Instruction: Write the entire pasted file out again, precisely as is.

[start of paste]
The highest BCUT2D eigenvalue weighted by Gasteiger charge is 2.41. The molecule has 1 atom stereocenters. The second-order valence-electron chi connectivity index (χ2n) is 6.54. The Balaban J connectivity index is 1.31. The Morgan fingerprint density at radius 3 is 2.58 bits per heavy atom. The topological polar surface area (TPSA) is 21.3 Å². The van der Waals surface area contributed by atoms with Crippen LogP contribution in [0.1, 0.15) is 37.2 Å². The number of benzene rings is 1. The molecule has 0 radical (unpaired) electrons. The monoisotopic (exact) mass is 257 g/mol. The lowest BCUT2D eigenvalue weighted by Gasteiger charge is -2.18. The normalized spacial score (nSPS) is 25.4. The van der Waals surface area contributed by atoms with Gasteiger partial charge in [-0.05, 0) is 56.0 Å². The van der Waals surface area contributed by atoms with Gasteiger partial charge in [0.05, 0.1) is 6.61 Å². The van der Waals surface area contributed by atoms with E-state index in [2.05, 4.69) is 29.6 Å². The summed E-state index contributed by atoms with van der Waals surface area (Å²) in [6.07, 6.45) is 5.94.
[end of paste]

The highest BCUT2D eigenvalue weighted by Gasteiger charge is 2.41. The molecule has 1 atom stereocenters. The second-order valence-electron chi connectivity index (χ2n) is 6.54. The Balaban J connectivity index is 1.31. The Morgan fingerprint density at radius 3 is 2.58 bits per heavy atom. The topological polar surface area (TPSA) is 21.3 Å². The van der Waals surface area contributed by atoms with Crippen LogP contribution in [0.1, 0.15) is 37.2 Å². The number of benzene rings is 1. The molecule has 0 radical (unpaired) electrons. The monoisotopic (exact) mass is 257 g/mol. The lowest BCUT2D eigenvalue weighted by Gasteiger charge is -2.18. The normalized spacial score (nSPS) is 25.4. The van der Waals surface area contributed by atoms with Gasteiger partial charge in [-0.05, 0) is 56.0 Å². The van der Waals surface area contributed by atoms with Gasteiger partial charge in [0.05, 0.1) is 6.61 Å². The van der Waals surface area contributed by atoms with E-state index in [2.05, 4.69) is 29.6 Å². The summed E-state index contributed by atoms with van der Waals surface area (Å²) in [6.07, 6.45) is 5.94.